By Hema Senanayake –
Does the government incur any loss? This question has become the ultimate question that needs to be resolved in regard to the alleged bond issue scandal that involved with the Governor of the Central Bank of Sri Lanka (CBSL) and his son-in-law. This can be technically resolved. The purpose of this article is to do that.
Over this question, now the government is divided into two groups. One group says that nothing wrong has happened. The other group says that something has happened but the government is not incurring any loss on interest payments. What is common for both groups is that they are united in arguing the government is not making any loss because the government needed money urgently to meet payment obligations inherited from the previous regime and hence had to increase the borrowing limit from rupees 1 billion to 10 billion and it is quite usual that interest rate goes up due to the increased demand for money by the government.
If the Governor of CBSL upholds the above view he immediately should resign from his position because he has never understood how a central bank functions. If the Minister of Finance Ravi Karunanayake upholds the said view he must be forgiven because he is an accountant by profession, but he needs to enlighten himself on the subject if he wishes to be a good Minister of Finance. I guess both hold the above view.
Let us get back to our analysis. Any loss could be possibly have incurred not by increasing the issue of bonds from 1 billion rupees to 10 billion rupees but by having to pay higher rate of interest exceeding what is known as CBSL’s indicative price or rate. When the bond issue was declared the CBSL indicated that the targeted borrowing rate (indicative rate) was between 9 to 9.5%. Hence, if CBSL accepted any bids over 9.5% interest, the government has to pay higher interest than what it expected to pay. This point is very clear. Now on February 27, 2015 the CBSL accepted bids up to 12.5% and it was an increase of at least 2% of interest rate. This increment of the rate of interest can be justified if CBSL had no other alternative to raise money badly needed for the government by that time. The government says that was the case and hence the government is not incurring any loss – And this perception is grossly inaccurate and misleading. Why?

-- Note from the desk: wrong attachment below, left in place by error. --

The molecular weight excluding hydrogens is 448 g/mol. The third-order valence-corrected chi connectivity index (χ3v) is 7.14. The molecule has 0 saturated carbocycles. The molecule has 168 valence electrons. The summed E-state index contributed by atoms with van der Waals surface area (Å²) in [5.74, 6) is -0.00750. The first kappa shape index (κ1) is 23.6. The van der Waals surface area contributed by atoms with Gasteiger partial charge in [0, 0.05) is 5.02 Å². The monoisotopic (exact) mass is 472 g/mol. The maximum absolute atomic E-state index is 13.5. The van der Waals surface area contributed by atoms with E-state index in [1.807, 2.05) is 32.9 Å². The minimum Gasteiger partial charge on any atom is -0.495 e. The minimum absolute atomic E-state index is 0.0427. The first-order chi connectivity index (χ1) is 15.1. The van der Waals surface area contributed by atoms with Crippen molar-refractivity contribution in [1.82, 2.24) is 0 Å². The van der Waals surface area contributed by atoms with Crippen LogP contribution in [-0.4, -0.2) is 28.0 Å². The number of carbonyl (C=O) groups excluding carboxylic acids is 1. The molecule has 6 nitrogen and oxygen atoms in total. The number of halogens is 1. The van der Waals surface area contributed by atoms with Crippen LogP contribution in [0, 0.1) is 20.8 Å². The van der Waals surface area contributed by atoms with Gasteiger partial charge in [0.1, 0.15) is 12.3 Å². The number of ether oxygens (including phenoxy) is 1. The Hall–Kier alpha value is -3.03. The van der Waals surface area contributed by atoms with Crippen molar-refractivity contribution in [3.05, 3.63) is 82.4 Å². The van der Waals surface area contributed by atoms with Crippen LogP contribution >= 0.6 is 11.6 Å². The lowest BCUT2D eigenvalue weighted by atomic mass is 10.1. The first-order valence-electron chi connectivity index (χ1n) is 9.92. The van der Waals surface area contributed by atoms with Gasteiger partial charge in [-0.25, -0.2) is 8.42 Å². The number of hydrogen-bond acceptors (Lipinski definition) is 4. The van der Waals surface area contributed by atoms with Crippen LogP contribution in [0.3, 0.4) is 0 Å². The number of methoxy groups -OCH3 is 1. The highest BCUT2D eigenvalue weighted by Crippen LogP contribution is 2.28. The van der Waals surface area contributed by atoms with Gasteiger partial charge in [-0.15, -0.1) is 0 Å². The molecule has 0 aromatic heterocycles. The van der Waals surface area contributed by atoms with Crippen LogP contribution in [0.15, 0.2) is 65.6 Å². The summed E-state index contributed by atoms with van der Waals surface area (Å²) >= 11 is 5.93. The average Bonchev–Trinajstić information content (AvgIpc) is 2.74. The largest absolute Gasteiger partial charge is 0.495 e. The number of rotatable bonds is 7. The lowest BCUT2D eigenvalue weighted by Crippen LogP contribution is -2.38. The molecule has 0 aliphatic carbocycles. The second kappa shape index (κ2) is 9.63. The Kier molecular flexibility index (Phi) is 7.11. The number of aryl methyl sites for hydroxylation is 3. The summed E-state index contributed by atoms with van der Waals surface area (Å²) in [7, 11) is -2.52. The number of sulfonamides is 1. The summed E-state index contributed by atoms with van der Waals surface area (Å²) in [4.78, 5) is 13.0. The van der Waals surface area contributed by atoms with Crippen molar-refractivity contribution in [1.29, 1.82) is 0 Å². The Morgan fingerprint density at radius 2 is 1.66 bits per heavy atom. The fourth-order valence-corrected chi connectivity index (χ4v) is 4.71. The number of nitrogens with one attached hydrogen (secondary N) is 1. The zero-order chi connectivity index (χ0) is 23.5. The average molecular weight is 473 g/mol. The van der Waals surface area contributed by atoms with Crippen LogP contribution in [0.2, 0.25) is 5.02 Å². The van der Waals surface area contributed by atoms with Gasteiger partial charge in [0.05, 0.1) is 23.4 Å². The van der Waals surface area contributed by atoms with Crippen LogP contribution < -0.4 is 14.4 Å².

When the national government needed to borrow money, it can be done so within the stipulated limits approved by the parliament. There are various methods of borrowing. One method of borrowing for government is to issue bonds. It is the Treasury that sells government bonds not CBSL. The Treasury can issue (sell) bonds either to market or direct to CBSL. However, the issue of bonds is partly an action of executing monetary policy of the country. Executing monetary policy falls under the purview of CBSL. Therefore, it is the CBSL that ultimately determine whether any particular bonds are purchased by the CBSL or are offered to the private buyers through auctions or through private placements. Sometimes CBSL purchases certain amount of bonds initially and offer the same or part of it to the market subsequently in order to execute the monetary policy. What does this mean? Let us investigate further.
It means that if the CBSL could not have sold bonds to private buyers at indicative rate which was 9 to 9.5% the CBSL could have purchased the Treasury bonds and as a result the government would have got whatever the money it needed without allowing the interest rates to go up. Is this possible? Yes, indeed and let me give you an example here from the U.S.